Top Ten Transcendental Numbers

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Here are the top ten transcendental numbers, as put together by Dave Richeson.

1.

${\displaystyle 0.1100010000000000000000010\ldots= \sum_{k=1}^{\infty}\frac{1}{10^{k!}}}$

(Liouville, 1851): the first known transcendental number not expressed as a continued fraction.

2.

${e}$

(Hermite, 1873): the first non-contrived example of a transcendental number.

3.

${\pi}$

(Lindeman, 1882): use the Lindemann-Weierstrass theorem (below) and Eulerâ€™s identity,

${e^{\pi i}=-1}$

This showed that it is impossible to square the circle.

Lindemann-Weierstrass Theorem (1882/1885). If ${a_{1},a_{2},\ldots,a_{m}}$ are distinct algebraic numbers and ${b_{1},\ldots,b_{m}}$ are nonzero algebraic numbers, then ${b_{1}e^{a_{1}}+b_{2}e^{a_{2}}+\cdots+b_{m}e^{a_{m}}\ne 0}$.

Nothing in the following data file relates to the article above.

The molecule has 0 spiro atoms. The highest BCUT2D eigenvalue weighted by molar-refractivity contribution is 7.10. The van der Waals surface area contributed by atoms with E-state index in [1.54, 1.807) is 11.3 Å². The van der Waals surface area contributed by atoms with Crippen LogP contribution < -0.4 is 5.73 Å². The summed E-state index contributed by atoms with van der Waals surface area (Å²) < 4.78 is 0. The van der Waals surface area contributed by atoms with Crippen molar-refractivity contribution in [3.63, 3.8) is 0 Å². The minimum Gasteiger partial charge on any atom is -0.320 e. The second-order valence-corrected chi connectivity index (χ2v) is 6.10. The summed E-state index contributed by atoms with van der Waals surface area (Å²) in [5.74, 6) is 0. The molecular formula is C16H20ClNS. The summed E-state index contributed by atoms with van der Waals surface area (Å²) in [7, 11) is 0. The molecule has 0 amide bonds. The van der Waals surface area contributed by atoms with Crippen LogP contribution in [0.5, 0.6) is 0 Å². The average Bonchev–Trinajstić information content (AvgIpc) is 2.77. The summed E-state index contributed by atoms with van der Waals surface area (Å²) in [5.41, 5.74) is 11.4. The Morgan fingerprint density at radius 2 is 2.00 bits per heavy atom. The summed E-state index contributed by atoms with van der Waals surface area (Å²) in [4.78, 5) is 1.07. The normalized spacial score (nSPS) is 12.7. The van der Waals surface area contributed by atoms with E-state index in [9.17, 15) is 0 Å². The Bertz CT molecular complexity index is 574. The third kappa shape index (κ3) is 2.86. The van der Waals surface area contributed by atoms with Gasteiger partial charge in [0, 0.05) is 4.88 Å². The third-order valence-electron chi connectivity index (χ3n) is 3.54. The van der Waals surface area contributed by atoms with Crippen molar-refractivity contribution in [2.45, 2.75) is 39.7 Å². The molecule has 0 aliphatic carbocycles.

4.

${\sin(1)}$

use the Lindemann-Weierstrass theorem and the fact that

${\displaystyle \sin z=\frac{e^{iz}-e^{-iz}}{2i}}$

5.

${\ln(2)}$

use the Lindemann-Weierstrass theorem and the fact that ${\ln x}$ is the inverse function for ${e^{x}}$.

Hilbertâ€™s 7th problem (1900). If ${a}$ and ${b}$ are algebraic numbers with ${a\ne0,1}$ and ${b}$ not rational, then ${a^{b}}$ is transcendental.

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